Truly fascinating and worthwhile read, this article reaffirms all of my hunches about individuals who are still “other”-ed by Western society and gives me hope for the future.
By GARETH COOK
Published: November 29, 2012
“When Thorkil Sonne and his wife, Annette, learned that their 3-year-old son, Lars, had autism, they did what any parent who has faith in reason and research would do: They started reading. At first they were relieved that so much was written on the topic. “Then came sadness,” Annette says. Lars would have difficulty navigating the social world, they learned, and might never be completely independent. The bleak accounts of autistic adults who had to rely on their parents made them fear the future.
What they read, however, didn’t square with the Lars they came home to every day. He was a happy, curious boy, and as he grew, he amazed them with his quirky and astonishing abilities. If his parents threw out a date — Dec. 20, 1997, say — he could name, almost instantly, the day of the week (Saturday). And, far more usefully for his family, who live near Copenhagen, Lars knew the train schedules of all of Denmark’s major routes.
To his father, Lars seemed less defined by deficits than by his unusual skills. And those skills, like intense focus and careful execution, were exactly the ones that Sonne, who was the technical director at a spinoff of TDC, Denmark’s largest telecommunications company, often looked for in his own employees. Sonne did not consider himself an entrepreneurial type, but watching Lars — and hearing similar stories from parents he met volunteering with an autism organization — he slowly conceived a business plan: many companies struggle to find workers who can perform specific, often tedious tasks, like data entry or software testing; some autistic people would be exceptionally good at those tasks. So in 2003, Sonne quit his job, mortgaged the family’s home, took a two-day accounting course and started a company called Specialisterne, Danish for “the specialists,” on the theory that, given the right environment, an autistic adult could not just hold down a job but also be the best person for it.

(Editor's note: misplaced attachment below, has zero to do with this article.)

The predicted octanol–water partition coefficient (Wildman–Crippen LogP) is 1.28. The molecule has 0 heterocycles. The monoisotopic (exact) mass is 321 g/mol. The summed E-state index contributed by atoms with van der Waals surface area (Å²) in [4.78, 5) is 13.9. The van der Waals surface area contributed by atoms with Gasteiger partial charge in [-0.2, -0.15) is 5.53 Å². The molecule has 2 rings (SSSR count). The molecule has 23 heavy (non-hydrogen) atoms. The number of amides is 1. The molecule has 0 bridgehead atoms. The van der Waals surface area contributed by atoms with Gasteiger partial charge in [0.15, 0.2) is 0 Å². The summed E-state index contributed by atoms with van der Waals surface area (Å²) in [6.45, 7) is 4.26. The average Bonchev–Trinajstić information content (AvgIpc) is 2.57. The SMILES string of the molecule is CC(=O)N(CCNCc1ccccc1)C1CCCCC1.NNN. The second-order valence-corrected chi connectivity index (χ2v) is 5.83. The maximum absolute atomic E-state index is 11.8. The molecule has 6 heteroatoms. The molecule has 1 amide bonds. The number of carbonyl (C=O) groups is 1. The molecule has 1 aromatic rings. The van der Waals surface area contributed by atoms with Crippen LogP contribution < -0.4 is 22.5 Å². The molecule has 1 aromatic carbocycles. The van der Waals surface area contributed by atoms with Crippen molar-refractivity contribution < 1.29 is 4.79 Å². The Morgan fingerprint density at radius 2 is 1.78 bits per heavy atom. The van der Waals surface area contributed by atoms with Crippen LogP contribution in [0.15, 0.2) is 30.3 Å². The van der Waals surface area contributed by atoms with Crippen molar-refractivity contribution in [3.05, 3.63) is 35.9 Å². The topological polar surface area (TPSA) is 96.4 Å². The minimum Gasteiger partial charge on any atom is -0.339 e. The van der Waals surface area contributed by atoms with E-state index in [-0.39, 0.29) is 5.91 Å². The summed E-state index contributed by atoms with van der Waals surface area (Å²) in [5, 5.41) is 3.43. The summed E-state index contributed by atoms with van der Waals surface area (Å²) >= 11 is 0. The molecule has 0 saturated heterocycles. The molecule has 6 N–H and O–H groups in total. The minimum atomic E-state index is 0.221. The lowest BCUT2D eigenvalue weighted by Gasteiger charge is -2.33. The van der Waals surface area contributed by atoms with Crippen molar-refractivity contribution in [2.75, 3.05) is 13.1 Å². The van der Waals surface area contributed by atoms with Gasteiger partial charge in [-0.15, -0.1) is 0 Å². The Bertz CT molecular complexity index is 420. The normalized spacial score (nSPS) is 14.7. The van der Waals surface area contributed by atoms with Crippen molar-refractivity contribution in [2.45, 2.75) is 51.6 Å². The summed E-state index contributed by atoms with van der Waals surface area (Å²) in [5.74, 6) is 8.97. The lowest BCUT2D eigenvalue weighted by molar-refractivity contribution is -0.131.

For nearly a decade, the company has been modest in size — it employs 35 high-functioning autistic workers who are hired out as consultants, as they are called, to 19 companies in Denmark — but it has grand ambitions. In Europe, Sonne is a minor celebrity who has met with Danish and Belgian royalty, and at the World Economic Forum meeting in Tianjin in September, he was named one of 26 winners of a global social entrepreneurship award. Specialisterne has inspired start-ups and has five of its own, around the world. In the next few months, Sonne plans to move with his family to the United States, where the number of autistic adults — roughly 50,000 turn 18 every year — as well as a large technology sector suggests a good market for expansion.
In June, Sonne announced the opening of a United States headquarters in Wilmington, Del. The state’s governor, Jack Markell, was there, as was a representative from CAI, the company that is Specialisterne’s first real partner in the United States. The company says it plans to begin recruiting and training autistic software testers in Delaware next month, and if all goes well, it will expand the program to other states. Specialisterne is also talking with Microsoft about setting up a pilot program in Fargo, N.D., where it has a large software-development operation…”